According to a draft report from a U.S. federal advisory committee, agriculture will experience significantly greater strain due to global warming in the coming years. Should global greenhouse gas emissions remain at elevated levels, many parts of the United States will see a big jump in the number of 100-degree days each year, the report says — and this would have dire consequences for agriculture.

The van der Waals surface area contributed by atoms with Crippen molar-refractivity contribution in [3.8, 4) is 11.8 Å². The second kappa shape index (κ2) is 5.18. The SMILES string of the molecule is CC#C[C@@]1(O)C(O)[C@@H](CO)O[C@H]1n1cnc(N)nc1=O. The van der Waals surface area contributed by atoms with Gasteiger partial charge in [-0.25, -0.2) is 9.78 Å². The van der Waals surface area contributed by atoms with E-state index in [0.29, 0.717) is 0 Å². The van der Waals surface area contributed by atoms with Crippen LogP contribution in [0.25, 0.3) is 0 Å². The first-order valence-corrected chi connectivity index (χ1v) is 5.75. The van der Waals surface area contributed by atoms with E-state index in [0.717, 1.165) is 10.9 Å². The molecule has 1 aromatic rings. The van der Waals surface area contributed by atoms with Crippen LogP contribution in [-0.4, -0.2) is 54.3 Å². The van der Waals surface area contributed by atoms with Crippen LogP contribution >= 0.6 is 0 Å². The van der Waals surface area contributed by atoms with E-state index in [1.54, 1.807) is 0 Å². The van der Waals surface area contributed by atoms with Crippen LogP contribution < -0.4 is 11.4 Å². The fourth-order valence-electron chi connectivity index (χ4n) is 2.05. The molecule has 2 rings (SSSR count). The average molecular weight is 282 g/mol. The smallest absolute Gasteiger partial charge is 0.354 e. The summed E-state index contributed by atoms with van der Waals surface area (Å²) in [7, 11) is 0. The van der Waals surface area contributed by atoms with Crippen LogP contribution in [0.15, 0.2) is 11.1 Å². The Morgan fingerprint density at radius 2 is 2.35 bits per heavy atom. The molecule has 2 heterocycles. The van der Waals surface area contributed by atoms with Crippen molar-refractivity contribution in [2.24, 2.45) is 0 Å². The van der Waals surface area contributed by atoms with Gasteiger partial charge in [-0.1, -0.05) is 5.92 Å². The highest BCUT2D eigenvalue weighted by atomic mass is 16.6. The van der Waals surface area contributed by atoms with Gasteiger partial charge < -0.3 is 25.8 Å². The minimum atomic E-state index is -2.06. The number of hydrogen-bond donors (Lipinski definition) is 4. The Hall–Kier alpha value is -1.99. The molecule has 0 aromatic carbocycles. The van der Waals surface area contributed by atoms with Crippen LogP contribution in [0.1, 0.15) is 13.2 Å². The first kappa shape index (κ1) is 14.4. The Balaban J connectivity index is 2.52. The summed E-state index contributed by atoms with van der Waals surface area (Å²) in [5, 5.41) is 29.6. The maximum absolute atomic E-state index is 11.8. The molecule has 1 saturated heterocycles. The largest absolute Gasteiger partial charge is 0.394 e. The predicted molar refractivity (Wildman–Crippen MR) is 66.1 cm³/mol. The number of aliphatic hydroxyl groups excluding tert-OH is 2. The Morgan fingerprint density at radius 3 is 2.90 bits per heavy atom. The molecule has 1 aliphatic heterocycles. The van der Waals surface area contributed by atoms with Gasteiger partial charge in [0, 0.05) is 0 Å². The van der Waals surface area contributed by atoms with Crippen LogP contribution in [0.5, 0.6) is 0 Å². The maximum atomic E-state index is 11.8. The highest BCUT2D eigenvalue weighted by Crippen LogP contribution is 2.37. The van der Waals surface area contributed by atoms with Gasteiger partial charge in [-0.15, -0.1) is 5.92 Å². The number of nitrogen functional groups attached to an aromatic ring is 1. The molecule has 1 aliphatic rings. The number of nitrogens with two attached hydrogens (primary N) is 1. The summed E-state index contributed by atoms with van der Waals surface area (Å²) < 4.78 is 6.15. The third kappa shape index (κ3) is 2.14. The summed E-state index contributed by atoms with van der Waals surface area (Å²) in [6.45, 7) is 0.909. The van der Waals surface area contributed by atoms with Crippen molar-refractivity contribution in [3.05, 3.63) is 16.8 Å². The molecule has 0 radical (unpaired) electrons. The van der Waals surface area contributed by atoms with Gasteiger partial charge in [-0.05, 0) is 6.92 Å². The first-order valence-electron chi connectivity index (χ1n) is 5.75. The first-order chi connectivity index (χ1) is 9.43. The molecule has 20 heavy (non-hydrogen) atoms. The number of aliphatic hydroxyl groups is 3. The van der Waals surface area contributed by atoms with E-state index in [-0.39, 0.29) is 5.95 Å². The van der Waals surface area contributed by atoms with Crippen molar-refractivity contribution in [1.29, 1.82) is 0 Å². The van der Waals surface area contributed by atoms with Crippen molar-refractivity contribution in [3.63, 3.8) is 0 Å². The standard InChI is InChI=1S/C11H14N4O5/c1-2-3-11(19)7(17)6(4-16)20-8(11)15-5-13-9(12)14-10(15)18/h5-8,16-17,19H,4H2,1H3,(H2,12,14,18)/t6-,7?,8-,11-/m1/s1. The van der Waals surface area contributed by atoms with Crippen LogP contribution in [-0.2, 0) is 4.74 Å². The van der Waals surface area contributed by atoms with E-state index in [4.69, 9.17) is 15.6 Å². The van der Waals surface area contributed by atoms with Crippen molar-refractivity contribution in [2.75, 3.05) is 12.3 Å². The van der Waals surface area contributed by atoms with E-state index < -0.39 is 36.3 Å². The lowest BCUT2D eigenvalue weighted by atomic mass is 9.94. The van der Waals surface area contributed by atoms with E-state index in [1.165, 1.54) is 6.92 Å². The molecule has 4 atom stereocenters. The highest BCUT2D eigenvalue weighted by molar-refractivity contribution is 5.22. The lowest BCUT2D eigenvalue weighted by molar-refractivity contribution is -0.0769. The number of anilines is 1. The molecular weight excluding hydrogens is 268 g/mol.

By mid-century, the committee believes many regions will experience declines in crop and livestock production due to climate change-induced stresses. They call for increased innovative efforts to ensure the rate of ag adaptation — and the associated socioeconomic system — can keep pace with the changes associated with these stresses. For instance, more frequent precipitation extremes will challenge both rain-fed and irrigated agriculture unless the industry finds a way to implement innovative conservation methods, the committee notes.